Annotation

Wiley discussed how the natives found a large canoe that they could use. They filled the holes in the canoe with sap from the breadfruit trees. They cooked coral to make a powder and with the sap they made a type of cement to patch the holes. An outrigger was constructed for the canoe and a sail was made as well.After the canoe was repaired, Captain Clausen, Lieutenant Gibson, Lieutenant Orwick, Wiley, and Ghani [Annotator's Note: a native guide] all boarded the canoe for the journey to Guadalcanal. The party waited for the wind to be right and they left on a late afternoon and crossed the reef. The wind changed and forced them in another direction and they lost their sail. They paddled back to the island and made repairs. 3 nights later they left again. The crew had paddles and coconuts to drink as well as canteens and dried fish. They had a slight complication when they reached Bougainville. There was a large Japanese base on the south end of the island that they were trying to avoid. However, the current took them dangerously close to this base. They took the boat's sail down to try to avoid the base. Nevertheless, Ghani instructed them to raise their sail and about that time the wind changed and they were able to avoid getting too close to the Japanese base.They still had some tense moments when a few Japanese planes flew over them and checked their canoe out. Soon after they landed on the island of Choiseul. On this island, they met some natives that worked with the Coast Watchers [Annotator's Note: Allied military intelligence operating on Pacific Islands during WWII] and they continued on their journey and stayed with these new natives for a few days. They eventually met 2 Coast Watchers - Seton and Nicolas Wadell. They stayed with the Coast Watchers for a few nights. The Coast Watchers sent a message to Guadalcanal and arrangements were made for the survivors to be picked up by a PBY [Annotator's Note: Consolidated PBY Catalina].

Annotation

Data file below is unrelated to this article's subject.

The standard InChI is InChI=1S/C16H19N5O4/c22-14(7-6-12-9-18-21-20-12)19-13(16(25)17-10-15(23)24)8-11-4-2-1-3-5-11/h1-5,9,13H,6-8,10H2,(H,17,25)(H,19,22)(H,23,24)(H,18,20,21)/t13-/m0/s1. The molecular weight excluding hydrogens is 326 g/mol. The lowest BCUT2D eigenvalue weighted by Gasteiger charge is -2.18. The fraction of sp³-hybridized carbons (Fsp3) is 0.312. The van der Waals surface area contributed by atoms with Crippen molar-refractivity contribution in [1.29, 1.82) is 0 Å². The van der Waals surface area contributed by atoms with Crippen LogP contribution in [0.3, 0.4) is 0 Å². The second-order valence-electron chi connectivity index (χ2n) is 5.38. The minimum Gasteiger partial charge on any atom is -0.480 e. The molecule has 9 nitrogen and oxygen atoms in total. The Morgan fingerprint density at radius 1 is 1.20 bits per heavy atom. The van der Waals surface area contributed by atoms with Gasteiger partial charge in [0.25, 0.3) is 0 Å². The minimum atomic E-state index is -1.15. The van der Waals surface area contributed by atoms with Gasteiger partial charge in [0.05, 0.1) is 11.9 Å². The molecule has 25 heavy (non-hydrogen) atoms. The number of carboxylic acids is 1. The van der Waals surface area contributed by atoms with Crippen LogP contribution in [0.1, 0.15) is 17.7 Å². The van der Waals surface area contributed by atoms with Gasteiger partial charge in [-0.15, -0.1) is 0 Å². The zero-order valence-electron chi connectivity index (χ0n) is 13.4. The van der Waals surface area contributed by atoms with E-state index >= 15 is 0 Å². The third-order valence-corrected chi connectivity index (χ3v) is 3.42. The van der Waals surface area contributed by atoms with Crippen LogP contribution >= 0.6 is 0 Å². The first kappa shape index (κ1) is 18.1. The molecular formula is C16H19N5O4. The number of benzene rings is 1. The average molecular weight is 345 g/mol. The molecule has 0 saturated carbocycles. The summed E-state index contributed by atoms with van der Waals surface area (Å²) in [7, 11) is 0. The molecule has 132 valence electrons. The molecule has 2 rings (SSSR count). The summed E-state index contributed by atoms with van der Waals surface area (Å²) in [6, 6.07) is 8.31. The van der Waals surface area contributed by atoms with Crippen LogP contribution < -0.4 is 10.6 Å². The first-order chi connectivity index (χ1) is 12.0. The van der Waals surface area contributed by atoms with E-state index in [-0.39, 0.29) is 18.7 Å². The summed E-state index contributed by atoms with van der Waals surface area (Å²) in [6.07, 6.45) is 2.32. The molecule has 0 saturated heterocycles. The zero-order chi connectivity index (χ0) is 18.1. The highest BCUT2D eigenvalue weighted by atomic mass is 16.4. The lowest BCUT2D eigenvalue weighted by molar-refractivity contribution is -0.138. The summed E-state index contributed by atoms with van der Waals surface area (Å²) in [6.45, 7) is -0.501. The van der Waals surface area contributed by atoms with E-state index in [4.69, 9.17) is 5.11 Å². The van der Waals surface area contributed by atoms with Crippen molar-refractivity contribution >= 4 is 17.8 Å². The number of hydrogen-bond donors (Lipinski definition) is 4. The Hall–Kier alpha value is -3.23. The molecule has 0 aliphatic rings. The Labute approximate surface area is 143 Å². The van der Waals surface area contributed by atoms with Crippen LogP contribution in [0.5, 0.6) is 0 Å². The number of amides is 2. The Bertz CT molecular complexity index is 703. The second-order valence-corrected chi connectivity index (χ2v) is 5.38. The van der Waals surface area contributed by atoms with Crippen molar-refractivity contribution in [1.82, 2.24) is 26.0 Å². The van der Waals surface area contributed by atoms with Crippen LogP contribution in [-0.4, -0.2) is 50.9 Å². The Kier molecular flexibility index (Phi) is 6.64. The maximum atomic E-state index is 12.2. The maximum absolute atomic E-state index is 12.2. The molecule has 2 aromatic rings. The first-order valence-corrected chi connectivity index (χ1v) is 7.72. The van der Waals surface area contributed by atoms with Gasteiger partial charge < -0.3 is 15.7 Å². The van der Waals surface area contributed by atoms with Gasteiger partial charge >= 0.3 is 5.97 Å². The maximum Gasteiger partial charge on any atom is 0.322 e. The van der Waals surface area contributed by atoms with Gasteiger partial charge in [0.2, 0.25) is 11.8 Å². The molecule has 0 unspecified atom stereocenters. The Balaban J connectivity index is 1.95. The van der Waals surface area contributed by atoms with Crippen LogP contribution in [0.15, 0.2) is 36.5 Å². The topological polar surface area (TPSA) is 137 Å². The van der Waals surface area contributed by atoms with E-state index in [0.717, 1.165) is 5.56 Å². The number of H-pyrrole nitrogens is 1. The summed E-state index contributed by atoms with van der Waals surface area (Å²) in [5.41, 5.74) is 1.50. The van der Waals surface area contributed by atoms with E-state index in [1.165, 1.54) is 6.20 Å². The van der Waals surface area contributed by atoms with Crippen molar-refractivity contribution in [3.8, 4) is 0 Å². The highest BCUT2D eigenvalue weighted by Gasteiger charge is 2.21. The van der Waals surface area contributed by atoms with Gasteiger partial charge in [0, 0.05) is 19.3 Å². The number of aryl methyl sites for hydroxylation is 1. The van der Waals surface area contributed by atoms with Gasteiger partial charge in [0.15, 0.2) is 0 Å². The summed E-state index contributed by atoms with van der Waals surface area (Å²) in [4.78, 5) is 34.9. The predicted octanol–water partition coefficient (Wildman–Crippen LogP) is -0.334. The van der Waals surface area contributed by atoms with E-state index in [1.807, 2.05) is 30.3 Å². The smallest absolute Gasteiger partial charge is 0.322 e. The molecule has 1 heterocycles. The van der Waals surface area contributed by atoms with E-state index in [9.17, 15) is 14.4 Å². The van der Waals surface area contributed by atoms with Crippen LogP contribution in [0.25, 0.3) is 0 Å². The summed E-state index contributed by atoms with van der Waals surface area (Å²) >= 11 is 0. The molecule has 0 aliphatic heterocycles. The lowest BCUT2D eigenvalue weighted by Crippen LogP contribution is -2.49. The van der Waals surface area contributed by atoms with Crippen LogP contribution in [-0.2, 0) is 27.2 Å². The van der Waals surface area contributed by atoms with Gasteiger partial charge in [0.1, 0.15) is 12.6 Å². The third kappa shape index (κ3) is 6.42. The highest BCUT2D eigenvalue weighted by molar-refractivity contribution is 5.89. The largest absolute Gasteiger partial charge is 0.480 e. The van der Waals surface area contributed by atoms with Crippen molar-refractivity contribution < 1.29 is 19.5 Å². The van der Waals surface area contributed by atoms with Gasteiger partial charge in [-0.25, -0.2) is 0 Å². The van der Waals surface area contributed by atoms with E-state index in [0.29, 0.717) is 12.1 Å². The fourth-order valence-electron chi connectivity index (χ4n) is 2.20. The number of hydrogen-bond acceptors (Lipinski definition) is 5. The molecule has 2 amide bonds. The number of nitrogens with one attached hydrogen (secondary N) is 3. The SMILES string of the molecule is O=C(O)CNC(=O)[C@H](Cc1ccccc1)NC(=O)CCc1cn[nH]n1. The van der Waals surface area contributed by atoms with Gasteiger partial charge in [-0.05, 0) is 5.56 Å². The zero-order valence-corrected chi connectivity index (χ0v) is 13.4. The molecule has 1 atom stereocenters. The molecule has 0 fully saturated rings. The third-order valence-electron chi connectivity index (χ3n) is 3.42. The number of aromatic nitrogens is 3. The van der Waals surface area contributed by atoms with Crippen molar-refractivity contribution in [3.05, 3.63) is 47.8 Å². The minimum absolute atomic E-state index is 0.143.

Wiley stayed on the Portland [Annotator's Note: US Navy heavy cruiser USS Portland, CA-33] for 2 days and slept on the deck because the lack of space. Wiley says that the guys didn't feel a sadness leaving the Yorktown [Annotator's Note: USS Yorktown, CV-5], but when on the Portland the guys felt good because they had survived. He and the rest of the survivors from Yorktown were transferred to the USS Fulton [Annotator's Note: Submarine tender, USS Fulton, AS-11]. After arriving in Pearl Harbor he was eventually transferred to a Marine camp and assigned to VT-3, Torpedo Squadron 3.Wiley was unaware of the victorious outcome of the Battle of Midway even after reaching Pearl Harbor. He performed a lot of training with his new unit VT-3 with the new pilot, Harry Corl. Corl was 1 of the 2 pilots that survived Midway from VT-3. His squadron also received new TBF torpedo planes [Annotator's Note: TBF "Avenger"]. They were larger, faster and could carry a larger bomb load. As a result, they did a lot of training with these new planes. Wiley and his squadron was assigned to the USS Enterprise [Annotator's Note: aircraft carrier USS Enterprise, CV-6) and went down to the South Pacific and took part in the Guadalcanal invasion conducting search missions.His squadron eventually went north up to the Solomon Islands chain and discovered the Japanese cruiser Tone on a search mission. The cruiser began to fire on them and soon after 2 Zeros [Annotator's Note: Mitsubishi A6M "Zero" fighter aircraft] attacked them. Corl took evasive maneuvers and Wiley was told to turn on the transmitter and send a message.While he was working on his equipment there was an explosion and he was bleeding from his legs. After this he climbed out of the radio compartment and sat in the turret. Wiley was facing backwards and he blacked out as the aircraft hit the water. He came to under water and went through the escape hatch and attempted to reach the surface. Once he got to the surface all he noticed was a wheel from the airplane and a deflated rubber boat. When the plane crashed, the boat was ejected from the plane. Wiley swam over to the boat and inflated it.